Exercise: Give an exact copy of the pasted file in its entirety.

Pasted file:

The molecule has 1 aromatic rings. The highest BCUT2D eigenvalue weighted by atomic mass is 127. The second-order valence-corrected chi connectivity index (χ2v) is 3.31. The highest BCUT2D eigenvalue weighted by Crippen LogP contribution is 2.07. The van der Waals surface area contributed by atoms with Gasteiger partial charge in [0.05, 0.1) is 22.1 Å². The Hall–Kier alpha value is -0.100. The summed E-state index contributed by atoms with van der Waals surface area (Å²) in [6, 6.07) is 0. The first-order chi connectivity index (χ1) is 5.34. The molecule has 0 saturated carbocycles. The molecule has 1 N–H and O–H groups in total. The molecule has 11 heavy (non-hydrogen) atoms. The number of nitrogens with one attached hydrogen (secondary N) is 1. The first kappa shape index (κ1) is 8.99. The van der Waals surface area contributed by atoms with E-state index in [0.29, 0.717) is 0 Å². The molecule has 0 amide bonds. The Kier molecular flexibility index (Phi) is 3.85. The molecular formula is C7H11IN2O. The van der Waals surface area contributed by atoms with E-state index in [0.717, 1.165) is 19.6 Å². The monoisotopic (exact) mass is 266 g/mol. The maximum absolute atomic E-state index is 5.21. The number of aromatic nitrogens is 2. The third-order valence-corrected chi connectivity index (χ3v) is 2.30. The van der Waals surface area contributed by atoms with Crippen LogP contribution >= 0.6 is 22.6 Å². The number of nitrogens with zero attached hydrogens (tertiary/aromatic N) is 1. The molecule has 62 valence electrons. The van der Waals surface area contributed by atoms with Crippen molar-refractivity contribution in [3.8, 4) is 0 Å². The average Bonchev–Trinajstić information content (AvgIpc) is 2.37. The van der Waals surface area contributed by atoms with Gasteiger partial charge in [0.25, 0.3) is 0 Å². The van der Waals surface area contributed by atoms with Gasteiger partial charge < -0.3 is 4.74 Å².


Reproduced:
The molecule has 1 aromatic rings. The highest BCUT2D eigenvalue weighted by atomic mass is 127. The second-order valence-corrected chi connectivity index (χ2v) is 3.31. The highest BCUT2D eigenvalue weighted by Crippen LogP contribution is 2.07. The van der Waals surface area contributed by atoms with Gasteiger partial charge in [0.05, 0.1) is 22.1 Å². The Hall–Kier alpha value is -0.100. The summed E-state index contributed by atoms with van der Waals surface area (Å²) in [6, 6.07) is 0. The first-order chi connectivity index (χ1) is 5.34. The molecule has 0 saturated carbocycles. The molecule has 1 N–H and O–H groups in total. The molecule has 11 heavy (non-hydrogen) atoms. The number of nitrogens with one attached hydrogen (secondary N) is 1. The first kappa shape index (κ1) is 8.99. The van der Waals surface area contributed by atoms with E-state index in [0.29, 0.717) is 0 Å². The molecule has 0 amide bonds. The Kier molecular flexibility index (Phi) is 3.85. The molecular formula is C7H11IN2O. The van der Waals surface area contributed by atoms with E-state index in [0.717, 1.165) is 19.6 Å². The monoisotopic (exact) mass is 266 g/mol. The maximum absolute atomic E-state index is 5.21. The number of aromatic nitrogens is 2. The third-order valence-corrected chi connectivity index (χ3v) is 2.30. The van der Waals surface area contributed by atoms with Crippen LogP contribution >= 0.6 is 22.6 Å². The number of nitrogens with zero attached hydrogens (tertiary/aromatic N) is 1. The molecule has 62 valence electrons. The van der Waals surface area contributed by atoms with Crippen molar-refractivity contribution in [3.8, 4) is 0 Å². The average Bonchev–Trinajstić information content (AvgIpc) is 2.37. The van der Waals surface area contributed by atoms with Gasteiger partial charge in [0.25, 0.3) is 0 Å². The van der Waals surface area contributed by atoms with Gasteiger partial charge < -0.3 is 4.74 Å².